- and one more non-economic reason for the temporary slavery: I'm temperamentally a contrarian and like to do things when others are not (gives me space and time to
breathe and think when there are no crowds around), so I figure if there is a time to suffer through the workforce, it's when the ranks are thin and there is lots of competition (i.e. rising unemployment) -- the challenge stokes me, and I feel much better working now than I did at the height of dot-boom when sign-spinners were being hired as software engineers -- I distinctly recall an uncomfortable level of excessive (employer) spending, inappropriate hiring sprees, and undue arrogance around technology ventures...the work was easy to find, salaries relatively high for the amount of effort required, and lots of eating and drinking, but the sense of life and struggle was not there, and I craved it
Too many rants from me recently. I will stand down and let others hold forth.
But one note: I have lost touch on this point...is 35-36 considered ERE "proper", by the given definition?
Posted: Sun Aug 08, 2010 4:57 pm
The "and" would be my goal. I love the idea of sporatic contract work, but I think most of that has dried up. You are right, everything has been done under the sun.
Ya, probably not the right definition unless I took the minimalist jump now, but English and acronyms have never been my strong suit.
The problem (maybe just for me) is that having 25X my current living expenses is nearing, but my desire in semiretirment (I don't the right acronym/definition) it to experience new ways of living, and not all of them would be cheaper than the way I live now. Also, I think costs like health care and nomadic living are difficult to accurately predict long term. I might be easy to determine a "max" value per year, but then I no longer have the 25X needed to live.
Posted: Sun Aug 08, 2010 5:23 pm
@Matthew - I think one of the first things about ERE is (briefly) delayed gratification. If you're only one or two years away from FI, then I'd slog through and make certain it was done. To me, I feel that there has to be no question of returning to work because I must... it should only be if I want to.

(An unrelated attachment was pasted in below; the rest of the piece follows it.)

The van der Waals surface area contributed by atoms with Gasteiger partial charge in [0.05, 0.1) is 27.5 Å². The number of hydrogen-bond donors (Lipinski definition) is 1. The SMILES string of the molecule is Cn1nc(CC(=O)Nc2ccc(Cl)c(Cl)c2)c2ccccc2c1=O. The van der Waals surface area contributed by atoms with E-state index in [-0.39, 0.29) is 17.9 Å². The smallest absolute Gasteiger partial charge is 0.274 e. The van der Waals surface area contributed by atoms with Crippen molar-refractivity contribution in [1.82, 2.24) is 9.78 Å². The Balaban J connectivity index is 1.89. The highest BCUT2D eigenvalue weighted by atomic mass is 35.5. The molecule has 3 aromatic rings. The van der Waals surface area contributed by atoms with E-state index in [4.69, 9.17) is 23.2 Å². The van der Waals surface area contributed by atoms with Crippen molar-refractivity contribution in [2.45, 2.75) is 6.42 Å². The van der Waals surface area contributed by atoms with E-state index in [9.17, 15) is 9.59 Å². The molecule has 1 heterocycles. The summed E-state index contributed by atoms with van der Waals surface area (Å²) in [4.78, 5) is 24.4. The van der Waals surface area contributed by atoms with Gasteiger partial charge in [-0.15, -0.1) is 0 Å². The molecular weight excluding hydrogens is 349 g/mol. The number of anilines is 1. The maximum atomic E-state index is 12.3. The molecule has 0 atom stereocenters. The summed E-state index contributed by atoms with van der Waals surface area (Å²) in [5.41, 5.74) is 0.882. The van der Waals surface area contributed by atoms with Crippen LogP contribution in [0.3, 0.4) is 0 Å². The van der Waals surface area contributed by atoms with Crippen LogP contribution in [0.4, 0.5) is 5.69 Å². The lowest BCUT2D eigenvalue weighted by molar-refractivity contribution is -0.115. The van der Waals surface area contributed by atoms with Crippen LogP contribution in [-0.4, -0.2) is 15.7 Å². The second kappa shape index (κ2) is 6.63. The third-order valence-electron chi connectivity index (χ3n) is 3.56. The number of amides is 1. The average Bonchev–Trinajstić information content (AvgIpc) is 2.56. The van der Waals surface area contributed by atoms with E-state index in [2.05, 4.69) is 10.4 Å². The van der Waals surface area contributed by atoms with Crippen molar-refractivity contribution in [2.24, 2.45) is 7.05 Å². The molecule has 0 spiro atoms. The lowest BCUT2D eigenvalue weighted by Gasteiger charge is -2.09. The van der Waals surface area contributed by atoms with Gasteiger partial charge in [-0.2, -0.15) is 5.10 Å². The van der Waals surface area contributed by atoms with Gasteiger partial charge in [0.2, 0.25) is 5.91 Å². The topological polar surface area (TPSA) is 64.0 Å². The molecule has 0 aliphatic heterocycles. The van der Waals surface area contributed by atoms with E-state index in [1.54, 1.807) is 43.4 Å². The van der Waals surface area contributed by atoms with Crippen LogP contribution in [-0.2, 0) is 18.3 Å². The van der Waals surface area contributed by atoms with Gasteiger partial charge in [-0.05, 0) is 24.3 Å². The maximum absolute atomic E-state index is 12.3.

Now if your personal definition of ERE is more likely "travel for 6 months and then return to work to finance the next 6 months of travel", then that's fine and it's what you should do. For myself, it's too insecure of a lifestyle.
Posted: Sun Aug 08, 2010 6:33 pm
I like a lot this:
"In ER, however, I will not be looking for the best paying job within my skillset. I will be looking for unique jobs that enhance my skills"
basically turns out to use ER to build a better version of ourself... I totally love this way of consider it.
Posted: Sun Aug 08, 2010 8:09 pm
I don't think a lot of retired people are actually "retired" - at least not at 35. They are writing books, running blogs, running small businesses, doing off hand consulting work. The freedom is the freedom from 9-5, 50 weeks a year, for 40 years.
I realized the other day (and it was a revelation) that I am already retired. I quit my job and started a small business 4 years ago, and I realized that I could work 20 hours a week, 40 weeks a year and keep putting money away.
This also solves the career gap issue - I am a business owner- they don't need to know how many hours I worked at it. Not that this is very important to me right now - but it might become if I needed health insurance badly and needed to be employed to get it.
Posted: Sun Aug 08, 2010 11:01 pm